Evaluating tangible and multisensory museum experiences: Lessons learned

This paper explores the potential of tangible and embodied interaction for encouraging a multisensory engagement with museum objects and artefacts on display, by means of focusing on the subtleties of […]

This paper explores the potential of tangible and embodied interaction for encouraging a multisensory engagement with museum objects and artefacts on display, by means of focusing on the subtleties of devising and planning for evaluation and audience research. Measuring the impact of new technologies is one of the main challenges identified in the 2015 NMC Horizon report (Museum Edition). The challenge is even greater for emerging concepts, technologies, and approaches, such as the use of tangible and embodied interaction in museums and other Cultural Heritage settings.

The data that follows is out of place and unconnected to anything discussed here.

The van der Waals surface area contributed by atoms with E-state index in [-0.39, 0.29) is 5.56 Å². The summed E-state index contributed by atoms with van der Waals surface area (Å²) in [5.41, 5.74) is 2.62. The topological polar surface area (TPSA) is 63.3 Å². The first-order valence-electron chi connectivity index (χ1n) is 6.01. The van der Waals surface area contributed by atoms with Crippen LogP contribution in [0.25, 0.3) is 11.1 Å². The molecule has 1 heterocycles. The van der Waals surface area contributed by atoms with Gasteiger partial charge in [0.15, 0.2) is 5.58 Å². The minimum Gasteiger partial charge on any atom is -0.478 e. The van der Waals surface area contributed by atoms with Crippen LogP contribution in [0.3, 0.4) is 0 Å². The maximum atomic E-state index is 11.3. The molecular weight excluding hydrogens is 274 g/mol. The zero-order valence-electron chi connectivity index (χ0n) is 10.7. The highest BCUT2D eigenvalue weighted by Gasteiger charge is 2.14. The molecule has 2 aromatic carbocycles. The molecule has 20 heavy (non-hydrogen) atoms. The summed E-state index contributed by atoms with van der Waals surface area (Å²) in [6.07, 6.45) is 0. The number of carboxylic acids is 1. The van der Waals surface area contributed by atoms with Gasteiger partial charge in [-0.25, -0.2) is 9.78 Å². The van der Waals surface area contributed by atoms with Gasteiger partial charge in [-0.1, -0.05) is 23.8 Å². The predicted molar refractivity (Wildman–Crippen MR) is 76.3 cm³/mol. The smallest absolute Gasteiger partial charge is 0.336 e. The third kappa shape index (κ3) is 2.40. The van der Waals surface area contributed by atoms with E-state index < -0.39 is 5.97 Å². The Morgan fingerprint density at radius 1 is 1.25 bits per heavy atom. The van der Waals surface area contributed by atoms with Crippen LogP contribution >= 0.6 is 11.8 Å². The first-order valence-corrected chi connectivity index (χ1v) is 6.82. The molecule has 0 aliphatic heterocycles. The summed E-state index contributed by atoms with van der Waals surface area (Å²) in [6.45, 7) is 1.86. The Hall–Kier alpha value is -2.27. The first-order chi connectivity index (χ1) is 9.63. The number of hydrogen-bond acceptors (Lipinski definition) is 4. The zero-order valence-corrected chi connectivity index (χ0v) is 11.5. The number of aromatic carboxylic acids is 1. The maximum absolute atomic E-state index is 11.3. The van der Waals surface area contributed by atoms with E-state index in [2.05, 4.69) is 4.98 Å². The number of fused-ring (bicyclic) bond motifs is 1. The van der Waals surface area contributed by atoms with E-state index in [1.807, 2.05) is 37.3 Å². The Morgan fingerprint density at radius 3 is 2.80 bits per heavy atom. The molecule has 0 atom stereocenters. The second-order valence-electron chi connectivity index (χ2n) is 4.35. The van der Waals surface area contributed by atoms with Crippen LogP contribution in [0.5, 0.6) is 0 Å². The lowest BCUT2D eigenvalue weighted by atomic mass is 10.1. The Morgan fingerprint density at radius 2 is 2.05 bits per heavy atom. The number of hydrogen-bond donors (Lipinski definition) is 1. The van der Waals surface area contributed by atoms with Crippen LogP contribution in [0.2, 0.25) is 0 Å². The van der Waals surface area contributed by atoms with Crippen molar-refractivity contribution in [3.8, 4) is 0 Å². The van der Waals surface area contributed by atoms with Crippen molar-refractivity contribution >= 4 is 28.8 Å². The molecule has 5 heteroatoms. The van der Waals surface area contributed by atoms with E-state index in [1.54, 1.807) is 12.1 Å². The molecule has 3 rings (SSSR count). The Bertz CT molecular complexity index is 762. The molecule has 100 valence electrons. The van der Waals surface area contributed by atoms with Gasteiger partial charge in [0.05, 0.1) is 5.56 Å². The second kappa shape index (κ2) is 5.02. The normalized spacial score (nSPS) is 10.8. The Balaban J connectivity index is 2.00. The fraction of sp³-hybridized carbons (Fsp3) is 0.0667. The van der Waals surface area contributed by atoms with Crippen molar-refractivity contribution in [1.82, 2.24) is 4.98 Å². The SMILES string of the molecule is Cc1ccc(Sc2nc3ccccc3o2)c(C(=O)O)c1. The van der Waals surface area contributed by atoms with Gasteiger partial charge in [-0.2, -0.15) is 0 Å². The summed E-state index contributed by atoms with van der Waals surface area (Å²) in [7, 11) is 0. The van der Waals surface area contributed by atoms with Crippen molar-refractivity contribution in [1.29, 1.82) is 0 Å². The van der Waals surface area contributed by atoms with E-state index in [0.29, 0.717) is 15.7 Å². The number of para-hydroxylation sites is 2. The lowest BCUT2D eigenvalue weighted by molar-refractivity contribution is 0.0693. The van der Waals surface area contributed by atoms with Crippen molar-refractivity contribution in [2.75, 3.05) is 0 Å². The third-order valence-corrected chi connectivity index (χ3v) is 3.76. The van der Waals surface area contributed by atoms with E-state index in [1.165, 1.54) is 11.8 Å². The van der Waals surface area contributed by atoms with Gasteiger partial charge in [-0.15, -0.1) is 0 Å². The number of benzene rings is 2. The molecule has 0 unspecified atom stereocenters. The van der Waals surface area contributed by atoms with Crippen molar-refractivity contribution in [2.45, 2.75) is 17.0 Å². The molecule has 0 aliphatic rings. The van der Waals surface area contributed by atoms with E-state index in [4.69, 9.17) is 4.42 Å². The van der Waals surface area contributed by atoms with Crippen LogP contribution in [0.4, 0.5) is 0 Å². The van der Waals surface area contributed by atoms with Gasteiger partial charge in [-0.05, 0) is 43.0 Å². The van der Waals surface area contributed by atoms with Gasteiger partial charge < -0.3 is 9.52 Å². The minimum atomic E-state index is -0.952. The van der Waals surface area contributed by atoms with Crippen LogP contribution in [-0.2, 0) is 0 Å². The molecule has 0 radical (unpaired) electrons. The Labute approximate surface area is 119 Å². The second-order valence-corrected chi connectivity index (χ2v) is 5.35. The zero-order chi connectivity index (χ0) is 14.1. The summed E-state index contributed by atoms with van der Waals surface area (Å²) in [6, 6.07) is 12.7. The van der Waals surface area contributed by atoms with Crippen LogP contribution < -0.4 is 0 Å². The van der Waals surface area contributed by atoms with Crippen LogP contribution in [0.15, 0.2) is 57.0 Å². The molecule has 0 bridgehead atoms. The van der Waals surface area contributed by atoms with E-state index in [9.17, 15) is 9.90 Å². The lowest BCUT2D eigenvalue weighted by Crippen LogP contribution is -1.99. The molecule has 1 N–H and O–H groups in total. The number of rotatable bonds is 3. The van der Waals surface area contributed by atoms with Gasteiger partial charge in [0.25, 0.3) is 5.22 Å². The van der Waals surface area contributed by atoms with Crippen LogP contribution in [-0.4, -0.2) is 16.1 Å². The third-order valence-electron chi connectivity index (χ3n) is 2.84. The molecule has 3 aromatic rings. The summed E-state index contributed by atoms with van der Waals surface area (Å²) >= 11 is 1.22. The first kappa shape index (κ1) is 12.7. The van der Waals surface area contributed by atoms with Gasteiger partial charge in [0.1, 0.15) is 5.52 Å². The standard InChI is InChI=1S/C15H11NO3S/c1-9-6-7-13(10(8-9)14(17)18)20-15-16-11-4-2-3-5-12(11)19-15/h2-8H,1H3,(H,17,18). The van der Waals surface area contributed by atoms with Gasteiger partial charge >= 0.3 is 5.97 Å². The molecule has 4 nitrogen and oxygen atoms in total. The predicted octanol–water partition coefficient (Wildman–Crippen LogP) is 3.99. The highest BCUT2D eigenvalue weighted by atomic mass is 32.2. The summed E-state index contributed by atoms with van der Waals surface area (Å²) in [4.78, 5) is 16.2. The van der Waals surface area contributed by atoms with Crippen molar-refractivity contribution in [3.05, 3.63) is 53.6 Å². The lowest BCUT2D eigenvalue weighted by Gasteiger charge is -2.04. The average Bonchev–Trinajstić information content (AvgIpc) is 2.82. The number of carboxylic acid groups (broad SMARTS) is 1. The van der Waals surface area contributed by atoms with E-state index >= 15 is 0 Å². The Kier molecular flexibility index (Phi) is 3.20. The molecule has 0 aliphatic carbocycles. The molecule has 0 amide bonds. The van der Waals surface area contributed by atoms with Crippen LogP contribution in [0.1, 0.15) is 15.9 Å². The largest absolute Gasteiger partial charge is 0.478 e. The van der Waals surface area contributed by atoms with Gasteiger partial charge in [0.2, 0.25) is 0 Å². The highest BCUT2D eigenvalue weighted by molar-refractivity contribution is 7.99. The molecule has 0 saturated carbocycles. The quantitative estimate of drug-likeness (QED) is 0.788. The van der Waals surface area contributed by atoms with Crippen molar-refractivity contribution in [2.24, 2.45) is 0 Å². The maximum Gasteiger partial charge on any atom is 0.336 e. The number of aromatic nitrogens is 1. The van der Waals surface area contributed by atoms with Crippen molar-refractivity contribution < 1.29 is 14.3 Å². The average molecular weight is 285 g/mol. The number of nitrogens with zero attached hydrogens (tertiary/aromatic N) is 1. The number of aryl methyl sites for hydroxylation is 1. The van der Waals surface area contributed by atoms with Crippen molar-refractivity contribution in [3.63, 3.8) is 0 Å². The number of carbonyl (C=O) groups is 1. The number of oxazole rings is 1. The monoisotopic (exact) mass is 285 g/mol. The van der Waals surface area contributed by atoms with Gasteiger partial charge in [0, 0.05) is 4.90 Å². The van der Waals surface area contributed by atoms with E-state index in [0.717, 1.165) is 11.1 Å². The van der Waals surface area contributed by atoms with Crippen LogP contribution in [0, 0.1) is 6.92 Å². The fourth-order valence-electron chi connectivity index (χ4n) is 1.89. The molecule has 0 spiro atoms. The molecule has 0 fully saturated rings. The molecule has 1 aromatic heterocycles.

Taking as an example two case-studies from the EU meSch project, from Museon and Allard Pierson Museum in the Netherlands, we discuss our plan for devising and carrying out audience research so as to “document,” analyse, and interpret the impact of digitally enhanced, tangible, embodied, and multisensory museum visiting experiences.

Our intention is to provide an honest account of the different strengths and weaknesses encountered for all evaluation methodologies that were used, namely observations, interviews, video data, questionnaires, meaning maps, and post-visit interviews. We also share and discuss lessons learned, insights and best practices that could be of benefit for museum and audience research professionals.

 

Areti Damala, University of Strathclyde, Glasgow, UK, Merel van der Vaart, University of Amsterdam / Allard Pierson Museum, the Netherlands, Loraine Clarke, University of Strathclyde, United Kingdom, Eva Hornecker, Bauhaus-Universität Weimar, Germany, Gabriela Avram, University of Limerick, Ireland, Hub Kockelkorn, Museon, Netherlands, Ian Ruthven, University of Strathclyde, United Kingdom

Published paper: Evaluating tangible and multisensory museum visiting experiences: Lessons learned from the meSch project